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Curr Opin Obstet Gynecol. 2002 Feb;14(1):67-73.

Current status and future innovations of hormonal agents, chemotherapy and investigational agents in endometrial cancer.

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  • 1Division of Gynecologic Oncology, MacMaster University, Hamilton, Ontario, Canada.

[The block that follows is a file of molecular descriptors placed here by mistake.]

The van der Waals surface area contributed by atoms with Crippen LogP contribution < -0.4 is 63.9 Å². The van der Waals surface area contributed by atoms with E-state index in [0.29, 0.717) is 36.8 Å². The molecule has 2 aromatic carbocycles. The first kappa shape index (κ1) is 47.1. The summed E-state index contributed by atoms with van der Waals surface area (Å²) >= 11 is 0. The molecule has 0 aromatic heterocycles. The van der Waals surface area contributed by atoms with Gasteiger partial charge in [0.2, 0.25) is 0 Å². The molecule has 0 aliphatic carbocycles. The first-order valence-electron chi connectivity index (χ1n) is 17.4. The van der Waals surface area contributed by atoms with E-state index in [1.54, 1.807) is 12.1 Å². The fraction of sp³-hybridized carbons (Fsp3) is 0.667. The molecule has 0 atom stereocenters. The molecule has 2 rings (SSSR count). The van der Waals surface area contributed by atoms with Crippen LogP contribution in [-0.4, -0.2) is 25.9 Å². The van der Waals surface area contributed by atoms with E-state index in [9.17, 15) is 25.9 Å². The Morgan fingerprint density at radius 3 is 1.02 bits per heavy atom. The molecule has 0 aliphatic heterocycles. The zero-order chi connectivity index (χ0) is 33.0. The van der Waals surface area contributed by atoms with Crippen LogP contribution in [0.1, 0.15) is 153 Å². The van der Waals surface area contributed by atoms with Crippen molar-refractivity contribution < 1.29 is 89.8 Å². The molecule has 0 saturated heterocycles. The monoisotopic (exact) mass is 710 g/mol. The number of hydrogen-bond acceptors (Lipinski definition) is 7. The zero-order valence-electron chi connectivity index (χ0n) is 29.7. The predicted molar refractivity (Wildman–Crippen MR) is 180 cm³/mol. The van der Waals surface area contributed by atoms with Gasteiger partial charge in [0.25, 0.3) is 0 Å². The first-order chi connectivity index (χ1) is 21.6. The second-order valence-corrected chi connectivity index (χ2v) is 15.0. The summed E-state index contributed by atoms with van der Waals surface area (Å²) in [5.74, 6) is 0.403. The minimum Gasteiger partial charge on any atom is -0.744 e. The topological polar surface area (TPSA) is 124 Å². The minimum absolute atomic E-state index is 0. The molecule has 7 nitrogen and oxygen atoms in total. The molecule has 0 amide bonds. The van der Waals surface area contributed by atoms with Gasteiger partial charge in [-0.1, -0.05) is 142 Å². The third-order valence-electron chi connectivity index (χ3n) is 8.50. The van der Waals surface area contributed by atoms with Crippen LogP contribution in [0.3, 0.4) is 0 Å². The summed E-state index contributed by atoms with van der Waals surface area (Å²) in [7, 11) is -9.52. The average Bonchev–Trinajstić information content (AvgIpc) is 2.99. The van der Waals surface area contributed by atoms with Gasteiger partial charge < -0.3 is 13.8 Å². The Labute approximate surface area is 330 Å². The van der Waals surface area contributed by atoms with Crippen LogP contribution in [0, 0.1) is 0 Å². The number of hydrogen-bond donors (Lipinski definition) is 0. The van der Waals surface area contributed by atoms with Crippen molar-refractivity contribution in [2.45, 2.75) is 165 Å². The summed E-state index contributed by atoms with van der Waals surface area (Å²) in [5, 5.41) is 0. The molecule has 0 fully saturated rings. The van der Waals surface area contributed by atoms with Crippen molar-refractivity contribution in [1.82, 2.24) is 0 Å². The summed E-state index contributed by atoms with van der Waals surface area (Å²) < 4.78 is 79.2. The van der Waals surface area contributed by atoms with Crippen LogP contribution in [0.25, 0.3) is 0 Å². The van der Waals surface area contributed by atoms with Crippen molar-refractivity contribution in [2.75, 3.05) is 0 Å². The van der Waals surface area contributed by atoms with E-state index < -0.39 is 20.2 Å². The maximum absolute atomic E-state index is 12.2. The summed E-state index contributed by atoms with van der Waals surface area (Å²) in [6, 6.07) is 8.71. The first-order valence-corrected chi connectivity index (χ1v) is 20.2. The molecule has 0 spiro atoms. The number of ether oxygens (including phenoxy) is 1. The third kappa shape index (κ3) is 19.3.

The median survival of women with advanced or recurrent endometrial cancer is less than one year. Only half the women with early stage endometrial cancer and poor prognostic factors such as high grade or deep myometrial invasion will survive for 5 years. Over the past decade, incredible strides have been taken in evaluating systemic therapy for this disease. However, survival rates remain poor. A literature search was conducted using CANCERLIT, EMBASE, Medline, Investigational Drug database (Current Drug Ltd.) and R&D Focus (IMSworld Publications). The references of the articles were also explored. Search terms included: endometrial cancer, chemotherapy, endocrine/hormonal therapies, molecular biologics, and specific drug names. Progestin therapy offers a 10-20% response rate and survival of less than 1 year. Progestins are most effective in women with well-differentiated tumours and a long disease-free interval. There is no role for adjuvant progestin therapy in early stage disease. Single-agent chemotherapy with the most activity includes ifosfamide, cisplatin/carboplatin, doxorubicin and paclitaxel. Combination chemotherapy provides a response rate of 40-60%; however, median survival is still less than a year. New areas of research include the identification and evaluation of new active endocrine therapies (i.e. LY353381.HCl and letrozole), chemotherapeutics (i.e. herceptin), evaluating chemotherapeutic agents in combination (i.e. paclitaxel, doxorubicin and platinum), in addition to radiation or instead of radiation. New avenues under development involve the specific molecules and pathways responsible for the initiation and growth of endometrial carcinoma, including: tumour suppressor genes, DNA mismatch repair genes, oncogenes, molecules involved in adhesion and invasion and angiogenesis. Further significant advances in radiotherapy, hormonal therapy and chemotherapy are unlikely. Exciting developments in understanding the molecules involved in tumour development and metastasis will allow the development of specific and selective inhibitors.

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